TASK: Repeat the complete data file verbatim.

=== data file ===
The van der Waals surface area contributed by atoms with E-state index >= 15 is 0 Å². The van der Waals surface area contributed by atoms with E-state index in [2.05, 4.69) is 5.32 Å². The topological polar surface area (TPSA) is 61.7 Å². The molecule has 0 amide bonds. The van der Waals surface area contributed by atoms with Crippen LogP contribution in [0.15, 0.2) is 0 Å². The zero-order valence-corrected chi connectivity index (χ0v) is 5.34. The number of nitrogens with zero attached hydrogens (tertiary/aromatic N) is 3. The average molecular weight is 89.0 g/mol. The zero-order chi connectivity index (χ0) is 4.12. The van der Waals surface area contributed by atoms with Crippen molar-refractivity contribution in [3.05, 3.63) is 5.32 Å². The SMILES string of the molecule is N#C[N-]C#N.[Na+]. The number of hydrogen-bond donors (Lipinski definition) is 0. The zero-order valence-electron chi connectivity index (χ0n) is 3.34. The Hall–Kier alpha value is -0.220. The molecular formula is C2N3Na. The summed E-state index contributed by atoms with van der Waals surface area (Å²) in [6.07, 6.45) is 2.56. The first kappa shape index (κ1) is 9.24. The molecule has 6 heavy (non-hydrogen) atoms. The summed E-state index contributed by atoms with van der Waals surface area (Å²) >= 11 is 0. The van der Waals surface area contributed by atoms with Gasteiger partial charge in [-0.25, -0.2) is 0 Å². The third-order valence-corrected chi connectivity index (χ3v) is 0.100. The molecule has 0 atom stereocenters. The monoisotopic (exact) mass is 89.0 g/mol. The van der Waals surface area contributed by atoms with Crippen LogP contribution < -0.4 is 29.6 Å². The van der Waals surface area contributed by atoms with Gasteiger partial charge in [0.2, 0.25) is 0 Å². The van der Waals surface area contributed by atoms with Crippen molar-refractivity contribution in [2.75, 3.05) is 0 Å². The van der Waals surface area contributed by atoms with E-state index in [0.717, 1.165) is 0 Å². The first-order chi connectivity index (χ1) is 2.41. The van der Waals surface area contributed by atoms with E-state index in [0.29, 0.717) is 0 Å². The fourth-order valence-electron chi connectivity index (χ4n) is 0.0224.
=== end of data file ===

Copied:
The van der Waals surface area contributed by atoms with E-state index >= 15 is 0 Å². The van der Waals surface area contributed by atoms with E-state index in [2.05, 4.69) is 5.32 Å². The topological polar surface area (TPSA) is 61.7 Å². The molecule has 0 amide bonds. The van der Waals surface area contributed by atoms with Crippen LogP contribution in [0.15, 0.2) is 0 Å². The zero-order valence-corrected chi connectivity index (χ0v) is 5.34. The number of nitrogens with zero attached hydrogens (tertiary/aromatic N) is 3. The average molecular weight is 89.0 g/mol. The zero-order chi connectivity index (χ0) is 4.12. The van der Waals surface area contributed by atoms with Crippen molar-refractivity contribution in [3.05, 3.63) is 5.32 Å². The SMILES string of the molecule is N#C[N-]C#N.[Na+]. The number of hydrogen-bond donors (Lipinski definition) is 0. The zero-order valence-electron chi connectivity index (χ0n) is 3.34. The Hall–Kier alpha value is -0.220. The molecular formula is C2N3Na. The summed E-state index contributed by atoms with van der Waals surface area (Å²) in [6.07, 6.45) is 2.56. The first kappa shape index (κ1) is 9.24. The molecule has 6 heavy (non-hydrogen) atoms. The summed E-state index contributed by atoms with van der Waals surface area (Å²) >= 11 is 0. The van der Waals surface area contributed by atoms with Gasteiger partial charge in [-0.25, -0.2) is 0 Å². The third-order valence-corrected chi connectivity index (χ3v) is 0.100. The molecule has 0 atom stereocenters. The monoisotopic (exact) mass is 89.0 g/mol. The van der Waals surface area contributed by atoms with Crippen LogP contribution < -0.4 is 29.6 Å². The van der Waals surface area contributed by atoms with Gasteiger partial charge in [0.2, 0.25) is 0 Å². The van der Waals surface area contributed by atoms with Crippen molar-refractivity contribution in [2.75, 3.05) is 0 Å². The van der Waals surface area contributed by atoms with E-state index in [0.717, 1.165) is 0 Å². The first-order chi connectivity index (χ1) is 2.41. The van der Waals surface area contributed by atoms with E-state index in [0.29, 0.717) is 0 Å². The fourth-order valence-electron chi connectivity index (χ4n) is 0.0224.